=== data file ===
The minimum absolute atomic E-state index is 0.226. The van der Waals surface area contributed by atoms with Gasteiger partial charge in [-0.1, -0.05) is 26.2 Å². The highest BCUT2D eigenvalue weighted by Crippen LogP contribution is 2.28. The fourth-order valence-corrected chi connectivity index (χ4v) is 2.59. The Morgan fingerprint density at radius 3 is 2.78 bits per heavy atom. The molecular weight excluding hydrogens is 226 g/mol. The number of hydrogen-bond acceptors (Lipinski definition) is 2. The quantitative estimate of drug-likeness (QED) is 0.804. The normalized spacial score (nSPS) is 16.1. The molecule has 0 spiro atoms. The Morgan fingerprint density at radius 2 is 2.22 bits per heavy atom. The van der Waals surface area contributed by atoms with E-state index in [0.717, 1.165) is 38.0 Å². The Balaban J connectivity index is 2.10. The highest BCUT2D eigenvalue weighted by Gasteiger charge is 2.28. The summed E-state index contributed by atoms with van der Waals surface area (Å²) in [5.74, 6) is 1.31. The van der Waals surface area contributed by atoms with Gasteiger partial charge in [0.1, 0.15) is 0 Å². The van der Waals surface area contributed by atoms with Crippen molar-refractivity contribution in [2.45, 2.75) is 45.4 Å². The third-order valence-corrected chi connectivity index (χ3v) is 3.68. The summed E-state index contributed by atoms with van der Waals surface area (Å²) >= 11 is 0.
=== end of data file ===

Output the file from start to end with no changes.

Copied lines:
The minimum absolute atomic E-state index is 0.226. The van der Waals surface area contributed by atoms with Gasteiger partial charge in [-0.1, -0.05) is 26.2 Å². The highest BCUT2D eigenvalue weighted by Crippen LogP contribution is 2.28. The fourth-order valence-corrected chi connectivity index (χ4v) is 2.59. The Morgan fingerprint density at radius 3 is 2.78 bits per heavy atom. The molecular weight excluding hydrogens is 226 g/mol. The number of hydrogen-bond acceptors (Lipinski definition) is 2. The quantitative estimate of drug-likeness (QED) is 0.804. The normalized spacial score (nSPS) is 16.1. The molecule has 0 spiro atoms. The Morgan fingerprint density at radius 2 is 2.22 bits per heavy atom. The van der Waals surface area contributed by atoms with E-state index in [0.717, 1.165) is 38.0 Å². The Balaban J connectivity index is 2.10. The highest BCUT2D eigenvalue weighted by Gasteiger charge is 2.28. The summed E-state index contributed by atoms with van der Waals surface area (Å²) in [5.74, 6) is 1.31. The van der Waals surface area contributed by atoms with Gasteiger partial charge in [0.1, 0.15) is 0 Å². The van der Waals surface area contributed by atoms with Crippen molar-refractivity contribution in [2.45, 2.75) is 45.4 Å². The third-order valence-corrected chi connectivity index (χ3v) is 3.68. The summed E-state index contributed by atoms with van der Waals surface area (Å²) >= 11 is 0.